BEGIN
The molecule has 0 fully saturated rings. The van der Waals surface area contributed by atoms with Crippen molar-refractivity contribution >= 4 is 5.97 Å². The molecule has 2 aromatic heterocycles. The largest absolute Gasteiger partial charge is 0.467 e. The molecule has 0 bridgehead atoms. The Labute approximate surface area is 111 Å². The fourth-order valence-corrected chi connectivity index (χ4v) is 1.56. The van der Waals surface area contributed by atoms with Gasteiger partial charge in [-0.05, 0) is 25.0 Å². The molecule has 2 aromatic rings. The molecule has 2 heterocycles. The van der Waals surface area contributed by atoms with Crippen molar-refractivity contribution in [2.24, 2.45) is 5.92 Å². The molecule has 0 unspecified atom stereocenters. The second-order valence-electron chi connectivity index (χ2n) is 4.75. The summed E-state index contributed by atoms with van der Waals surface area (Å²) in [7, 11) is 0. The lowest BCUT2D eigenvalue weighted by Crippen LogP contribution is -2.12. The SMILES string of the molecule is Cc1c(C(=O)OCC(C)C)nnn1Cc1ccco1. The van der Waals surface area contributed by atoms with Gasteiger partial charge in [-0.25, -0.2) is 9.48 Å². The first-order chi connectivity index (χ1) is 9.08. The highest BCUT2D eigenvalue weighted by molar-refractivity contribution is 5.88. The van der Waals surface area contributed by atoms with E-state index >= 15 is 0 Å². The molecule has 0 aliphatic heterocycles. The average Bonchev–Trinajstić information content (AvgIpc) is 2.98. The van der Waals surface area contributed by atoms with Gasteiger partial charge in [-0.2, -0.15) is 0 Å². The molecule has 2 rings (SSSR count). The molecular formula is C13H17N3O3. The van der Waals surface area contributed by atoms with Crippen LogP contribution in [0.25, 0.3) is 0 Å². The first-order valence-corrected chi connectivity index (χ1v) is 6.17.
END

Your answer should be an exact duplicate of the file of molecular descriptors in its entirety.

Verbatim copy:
The molecule has 0 fully saturated rings. The van der Waals surface area contributed by atoms with Crippen molar-refractivity contribution >= 4 is 5.97 Å². The molecule has 2 aromatic heterocycles. The largest absolute Gasteiger partial charge is 0.467 e. The molecule has 0 bridgehead atoms. The Labute approximate surface area is 111 Å². The fourth-order valence-corrected chi connectivity index (χ4v) is 1.56. The van der Waals surface area contributed by atoms with Gasteiger partial charge in [-0.05, 0) is 25.0 Å². The molecule has 2 aromatic rings. The molecule has 2 heterocycles. The van der Waals surface area contributed by atoms with Crippen molar-refractivity contribution in [2.24, 2.45) is 5.92 Å². The molecule has 0 unspecified atom stereocenters. The second-order valence-electron chi connectivity index (χ2n) is 4.75. The summed E-state index contributed by atoms with van der Waals surface area (Å²) in [7, 11) is 0. The lowest BCUT2D eigenvalue weighted by Crippen LogP contribution is -2.12. The SMILES string of the molecule is Cc1c(C(=O)OCC(C)C)nnn1Cc1ccco1. The van der Waals surface area contributed by atoms with Gasteiger partial charge in [-0.25, -0.2) is 9.48 Å². The first-order chi connectivity index (χ1) is 9.08. The highest BCUT2D eigenvalue weighted by molar-refractivity contribution is 5.88. The van der Waals surface area contributed by atoms with E-state index >= 15 is 0 Å². The molecule has 0 aliphatic heterocycles. The average Bonchev–Trinajstić information content (AvgIpc) is 2.98. The van der Waals surface area contributed by atoms with Gasteiger partial charge in [-0.2, -0.15) is 0 Å². The molecule has 2 rings (SSSR count). The molecular formula is C13H17N3O3. The van der Waals surface area contributed by atoms with Crippen LogP contribution in [0.25, 0.3) is 0 Å². The first-order valence-corrected chi connectivity index (χ1v) is 6.17.